U-turn on home seller packs hits Rightmove

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The Independent Online

Shares in Rightmove and Countrywide, the estate agent businesses, tumbled yesterday as the pair warned the Government's U-turn on Home Information Packs (Hips) could hit their future profits.

Yvette Cooper, the Planning and Housing minister, revealed on Tuesday that the Government was scrapping a policy which would have forced all sellers of residential property to pay for a survey on their home before bringing it to market. The plans, which would have cost sellers between £650 and £1,000, were due to come into force next June.

Although Hips will still become a mandatory requirement from next summer, they will no longer have to contain a Home Condition Report (HCR), the most expensive part of the pack, which would have incorporated a structural survey and valuation.

In statements released to the market yesterday morning, Countrywide and Rightmove said they had invested considerable time in preparing for the introduction of Hips, adding that their profits may be affected from 2007 onwards as a result of the Government's volte-face.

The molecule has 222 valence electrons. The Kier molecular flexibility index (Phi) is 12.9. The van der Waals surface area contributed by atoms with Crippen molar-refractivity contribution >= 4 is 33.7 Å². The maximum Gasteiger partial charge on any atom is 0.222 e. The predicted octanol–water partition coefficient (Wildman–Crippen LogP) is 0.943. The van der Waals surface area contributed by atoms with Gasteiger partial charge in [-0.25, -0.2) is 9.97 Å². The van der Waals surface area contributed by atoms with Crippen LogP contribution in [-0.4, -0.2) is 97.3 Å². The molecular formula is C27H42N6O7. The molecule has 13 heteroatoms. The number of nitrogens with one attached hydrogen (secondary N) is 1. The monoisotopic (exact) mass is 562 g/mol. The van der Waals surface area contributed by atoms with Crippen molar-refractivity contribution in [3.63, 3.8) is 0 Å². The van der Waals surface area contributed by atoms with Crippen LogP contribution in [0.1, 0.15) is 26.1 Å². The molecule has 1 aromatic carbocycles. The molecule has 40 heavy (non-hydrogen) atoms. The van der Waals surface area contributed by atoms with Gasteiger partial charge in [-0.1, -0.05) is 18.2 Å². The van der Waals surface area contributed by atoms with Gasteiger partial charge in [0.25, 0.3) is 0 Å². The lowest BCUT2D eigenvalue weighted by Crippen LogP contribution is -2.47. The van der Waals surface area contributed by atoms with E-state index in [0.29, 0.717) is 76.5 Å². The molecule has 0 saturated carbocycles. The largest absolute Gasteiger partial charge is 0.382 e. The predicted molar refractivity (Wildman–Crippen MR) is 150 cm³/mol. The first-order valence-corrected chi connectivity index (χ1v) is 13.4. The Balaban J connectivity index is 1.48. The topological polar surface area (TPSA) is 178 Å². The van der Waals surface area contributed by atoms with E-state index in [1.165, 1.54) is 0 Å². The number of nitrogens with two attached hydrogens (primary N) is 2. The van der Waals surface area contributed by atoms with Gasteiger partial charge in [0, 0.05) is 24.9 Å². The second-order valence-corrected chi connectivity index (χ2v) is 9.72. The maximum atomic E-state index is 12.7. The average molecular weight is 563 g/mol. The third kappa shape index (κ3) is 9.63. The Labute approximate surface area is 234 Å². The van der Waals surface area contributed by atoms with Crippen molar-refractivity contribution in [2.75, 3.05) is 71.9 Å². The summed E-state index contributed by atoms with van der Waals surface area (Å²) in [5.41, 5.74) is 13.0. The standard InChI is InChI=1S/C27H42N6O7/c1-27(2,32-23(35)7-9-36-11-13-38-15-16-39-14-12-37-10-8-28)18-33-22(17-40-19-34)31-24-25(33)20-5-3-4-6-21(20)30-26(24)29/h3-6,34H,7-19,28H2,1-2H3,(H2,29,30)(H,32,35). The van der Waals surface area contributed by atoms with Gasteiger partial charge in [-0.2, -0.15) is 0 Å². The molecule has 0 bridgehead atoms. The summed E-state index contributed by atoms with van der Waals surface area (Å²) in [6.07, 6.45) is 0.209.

Rightmove, an online operation, issued the bleaker of the two statements, conceding it had invested considerable resources in building new systems and training new staff in preparation for the launch of Hips.

"Rightmove believes that it had put in place the systems, people and capabilities to be able to implement Hips in line with the original timetable and specification," it said. "The implication is that the overall value of each Hip will be lower than previously expected. Accordingly, revenues and potential earnings from Rightmove's Hips product are likely to be significantly lower than current market expectations."

Rightmove shares plummeted by more than 20 per cent to 280.75p, giving the business a market value of £356m.

Although Countrywide said it had not directly invested any money this year in preparation for the introduction of Hips, it said it was unclear what the long-term effects of the policy reversal would be. "Whilst there may be some long-term impact on the group's earnings if HCRs are not introduced, the broader market outlook for 2007 has now become clearer," it said.

Shares in Countrywide fell 7 per cent to 397.75p, giving the company a market value of £698m.

Consumer groups have criticised the Government for its U-turn, claiming it is a loss for consumer protection.

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